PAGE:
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Part of the Genders and Sexualities in History book series GSX Abstract No chapter in the history of masculinity has undergone such a proliferation in recent years as that concerning the Tommy and his officer. In little more than a decade, the subject has been transformed from a blank field to one of the most burgeoning cultural historiographies on the First World War, with historians focusing their attention on whether or not modern warfare triggered a crisis in masculinity1 and how masculinity was reconstructed upon homecoming and in the context of commemoration.
This process is experimental and the keywords may be updated as the learning algorithm improves. This is a preview of subscription content, log in to check access. Preview Unable to display preview. Download preview PDF. Notes 1. Mosse, The Image of Man Oxford, Google Scholar 2. CrossRef Google Scholar 3. Far more attention has been paid to homoeroticism on the Western Front: see P.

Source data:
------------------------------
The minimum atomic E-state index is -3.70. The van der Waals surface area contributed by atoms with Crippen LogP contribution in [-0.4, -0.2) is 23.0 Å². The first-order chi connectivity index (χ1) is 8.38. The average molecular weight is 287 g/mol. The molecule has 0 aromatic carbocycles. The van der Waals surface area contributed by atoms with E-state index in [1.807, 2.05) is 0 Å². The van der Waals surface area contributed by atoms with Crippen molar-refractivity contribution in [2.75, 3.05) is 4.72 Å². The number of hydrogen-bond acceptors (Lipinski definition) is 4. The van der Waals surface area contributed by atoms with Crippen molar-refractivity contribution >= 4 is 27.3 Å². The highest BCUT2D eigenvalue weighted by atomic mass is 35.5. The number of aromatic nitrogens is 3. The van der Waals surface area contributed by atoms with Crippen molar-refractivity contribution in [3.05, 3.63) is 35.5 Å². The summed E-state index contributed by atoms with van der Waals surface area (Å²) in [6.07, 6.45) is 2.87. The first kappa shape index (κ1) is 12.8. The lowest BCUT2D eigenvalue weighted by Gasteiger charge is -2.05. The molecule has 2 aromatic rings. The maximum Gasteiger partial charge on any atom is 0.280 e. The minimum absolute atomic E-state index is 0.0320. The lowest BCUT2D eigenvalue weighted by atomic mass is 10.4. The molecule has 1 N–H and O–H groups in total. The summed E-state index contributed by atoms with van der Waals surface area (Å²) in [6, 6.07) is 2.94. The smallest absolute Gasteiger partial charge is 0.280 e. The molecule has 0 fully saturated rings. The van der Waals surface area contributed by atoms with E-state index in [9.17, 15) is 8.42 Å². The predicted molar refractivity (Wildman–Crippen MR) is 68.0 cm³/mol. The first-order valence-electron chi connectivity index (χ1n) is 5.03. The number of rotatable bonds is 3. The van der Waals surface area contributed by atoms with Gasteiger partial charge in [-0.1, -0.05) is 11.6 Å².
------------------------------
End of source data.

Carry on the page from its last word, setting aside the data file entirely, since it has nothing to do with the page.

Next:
Google Scholar 5. It was reported that , men visited the brothels in one street in Le Havre over 57 weeks: L. Macpherson ed. Google Scholar 7. The handful of studies which have analysed prostitution and masculinity outside Britain have taken advantage of the regulation setting, such as T.
Google Scholar 8. CrossRef Google Scholar 9. For example, Devonport-Hines, Bourke and Hall have all drawn upon the forthright Brigadier-General Frank Percy Crozier, a professional soldier whose lasciviousness is not necessarily representative of those who enlisted after Cooter, M.
Harrison and S. Sturdy eds , Medicine and Modern Warfare Amsterdam, , pp. Google Scholar See Roper for relevant discussion in M. CrossRef Google Scholar Gilbert and S.